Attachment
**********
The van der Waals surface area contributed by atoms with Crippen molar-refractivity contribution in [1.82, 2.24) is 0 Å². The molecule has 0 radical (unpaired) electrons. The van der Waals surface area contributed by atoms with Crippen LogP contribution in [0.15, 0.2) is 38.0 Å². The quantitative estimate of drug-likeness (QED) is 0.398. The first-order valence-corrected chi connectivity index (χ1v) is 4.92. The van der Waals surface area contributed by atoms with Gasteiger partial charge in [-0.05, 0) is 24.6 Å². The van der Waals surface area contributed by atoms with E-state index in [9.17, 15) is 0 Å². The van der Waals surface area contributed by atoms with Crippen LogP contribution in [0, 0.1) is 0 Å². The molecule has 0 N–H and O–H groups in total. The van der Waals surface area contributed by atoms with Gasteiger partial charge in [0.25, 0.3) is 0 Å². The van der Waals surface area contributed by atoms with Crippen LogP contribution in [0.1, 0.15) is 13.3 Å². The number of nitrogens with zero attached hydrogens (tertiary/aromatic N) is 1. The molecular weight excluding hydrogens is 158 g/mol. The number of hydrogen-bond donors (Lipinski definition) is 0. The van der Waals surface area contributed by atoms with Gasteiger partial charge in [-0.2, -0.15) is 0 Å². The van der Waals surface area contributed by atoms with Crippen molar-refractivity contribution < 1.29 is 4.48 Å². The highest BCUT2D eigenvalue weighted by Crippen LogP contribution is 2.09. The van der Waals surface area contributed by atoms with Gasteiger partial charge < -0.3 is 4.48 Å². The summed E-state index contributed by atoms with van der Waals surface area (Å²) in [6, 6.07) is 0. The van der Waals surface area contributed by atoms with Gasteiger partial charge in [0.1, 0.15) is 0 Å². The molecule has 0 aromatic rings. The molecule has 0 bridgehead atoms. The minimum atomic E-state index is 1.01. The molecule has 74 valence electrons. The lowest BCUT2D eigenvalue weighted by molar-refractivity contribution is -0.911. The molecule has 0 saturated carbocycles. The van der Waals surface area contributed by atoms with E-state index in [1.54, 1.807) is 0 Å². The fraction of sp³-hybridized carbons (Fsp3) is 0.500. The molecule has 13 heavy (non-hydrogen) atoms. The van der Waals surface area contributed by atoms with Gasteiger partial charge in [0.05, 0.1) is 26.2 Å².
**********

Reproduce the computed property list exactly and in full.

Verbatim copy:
The van der Waals surface area contributed by atoms with Crippen molar-refractivity contribution in [1.82, 2.24) is 0 Å². The molecule has 0 radical (unpaired) electrons. The van der Waals surface area contributed by atoms with Crippen LogP contribution in [0.15, 0.2) is 38.0 Å². The quantitative estimate of drug-likeness (QED) is 0.398. The first-order valence-corrected chi connectivity index (χ1v) is 4.92. The van der Waals surface area contributed by atoms with Gasteiger partial charge in [-0.05, 0) is 24.6 Å². The van der Waals surface area contributed by atoms with E-state index in [9.17, 15) is 0 Å². The van der Waals surface area contributed by atoms with Crippen LogP contribution in [0, 0.1) is 0 Å². The molecule has 0 N–H and O–H groups in total. The van der Waals surface area contributed by atoms with Gasteiger partial charge in [0.25, 0.3) is 0 Å². The van der Waals surface area contributed by atoms with Crippen LogP contribution in [0.1, 0.15) is 13.3 Å². The number of nitrogens with zero attached hydrogens (tertiary/aromatic N) is 1. The molecular weight excluding hydrogens is 158 g/mol. The number of hydrogen-bond donors (Lipinski definition) is 0. The van der Waals surface area contributed by atoms with Gasteiger partial charge in [-0.2, -0.15) is 0 Å². The van der Waals surface area contributed by atoms with Crippen molar-refractivity contribution < 1.29 is 4.48 Å². The highest BCUT2D eigenvalue weighted by Crippen LogP contribution is 2.09. The van der Waals surface area contributed by atoms with Gasteiger partial charge < -0.3 is 4.48 Å². The summed E-state index contributed by atoms with van der Waals surface area (Å²) in [6, 6.07) is 0. The van der Waals surface area contributed by atoms with Gasteiger partial charge in [0.1, 0.15) is 0 Å². The molecule has 0 aromatic rings. The molecule has 0 bridgehead atoms. The minimum atomic E-state index is 1.01. The molecule has 74 valence electrons. The lowest BCUT2D eigenvalue weighted by molar-refractivity contribution is -0.911. The molecule has 0 saturated carbocycles. The van der Waals surface area contributed by atoms with E-state index in [1.54, 1.807) is 0 Å². The fraction of sp³-hybridized carbons (Fsp3) is 0.500. The molecule has 13 heavy (non-hydrogen) atoms. The van der Waals surface area contributed by atoms with Gasteiger partial charge in [0.05, 0.1) is 26.2 Å².